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Thread: Nebel's BFSU Science Book
12-28-2010, 04:57 PM #1
Nebel's BFSU Science Book
I am considering using Bernard Nebels Building Foundations of Scientific Understanding, but our library system doesn't have a copy for me to "preview". Can someone who uses the book (for grades K-2) answer some questions for me? How do you use the book? Do you read sections aloud to the kiddos or is the info for the parents to use to plan their own lessons? How much time is needed to prepare for each lesson? Are the written material and pictures engaging for youngsters with short attention spans? My kids like picture books about science and doing experiments, but I'm wary of using something too textbook-y. I'd love to get a better feel for the book before I buy it. Thanks!Mother of two monkeys...daughter age 9.5 and son age 11.
12-28-2010, 07:49 PM #2
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The book is definitely for the parents not the kids. There aren't any pictures and I have never read to the boys from the book directly. Amazon has a good preview. Also there is one lesson up on the publishers web site http://www.pressforlearning.com/ The format of each lesson is consistent so they'll all look essentially like the sample.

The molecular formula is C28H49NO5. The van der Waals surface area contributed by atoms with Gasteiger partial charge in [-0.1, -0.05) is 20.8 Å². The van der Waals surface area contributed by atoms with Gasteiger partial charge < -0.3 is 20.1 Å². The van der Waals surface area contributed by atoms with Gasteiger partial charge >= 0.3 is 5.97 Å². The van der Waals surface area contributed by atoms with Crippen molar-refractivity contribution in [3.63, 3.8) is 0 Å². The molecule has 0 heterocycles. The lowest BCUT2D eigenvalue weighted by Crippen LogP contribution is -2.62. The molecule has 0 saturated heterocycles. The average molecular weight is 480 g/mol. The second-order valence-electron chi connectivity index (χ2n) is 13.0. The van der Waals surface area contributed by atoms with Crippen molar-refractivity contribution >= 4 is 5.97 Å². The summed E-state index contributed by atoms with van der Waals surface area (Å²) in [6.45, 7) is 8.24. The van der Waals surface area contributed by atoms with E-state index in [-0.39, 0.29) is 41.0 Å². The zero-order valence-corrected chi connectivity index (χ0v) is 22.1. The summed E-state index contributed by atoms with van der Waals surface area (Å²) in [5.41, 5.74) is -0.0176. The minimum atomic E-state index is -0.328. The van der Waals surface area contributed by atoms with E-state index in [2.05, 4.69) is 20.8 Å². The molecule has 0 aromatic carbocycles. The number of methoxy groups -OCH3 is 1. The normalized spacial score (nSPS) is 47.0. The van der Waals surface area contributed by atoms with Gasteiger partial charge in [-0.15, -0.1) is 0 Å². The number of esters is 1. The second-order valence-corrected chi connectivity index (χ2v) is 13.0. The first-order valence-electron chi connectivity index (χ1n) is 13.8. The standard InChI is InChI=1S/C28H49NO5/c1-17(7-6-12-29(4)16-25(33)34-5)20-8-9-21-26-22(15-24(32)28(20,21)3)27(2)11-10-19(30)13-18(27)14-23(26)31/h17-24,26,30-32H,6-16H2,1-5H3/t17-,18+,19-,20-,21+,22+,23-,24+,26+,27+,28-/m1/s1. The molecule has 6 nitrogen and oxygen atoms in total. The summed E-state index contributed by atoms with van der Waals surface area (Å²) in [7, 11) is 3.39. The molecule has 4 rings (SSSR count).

It does take me time to prepare. I read through the lesson and then create a detailed outline of what we need to discuss, materials I need, and supplemental resources I plan to use. It takes me probably 4-5 hours to get my outline plus more time to gather supplies, books, and search the web. I teach from my outline and I'm forgetful, so it's detailed but still easier than teaching directly from the book for me. Probably not everyone needs that much prep time so it might be different for you.
Most lessons are divided into several parts that you can do on separate days to account for short attention spans. The way I approach the lessons they tend to be discussion heavy which works well for my 7.5yo who gets things through Q&A, but not great for my still young 4.5yo so he mostly joins us for demonstrations and experiments. Speaking of...there are generally demonstrations with each lesson but not what I would call "wow!" experiments. Still, the kids have enjoyed the demonstrations and they do help with understanding the material.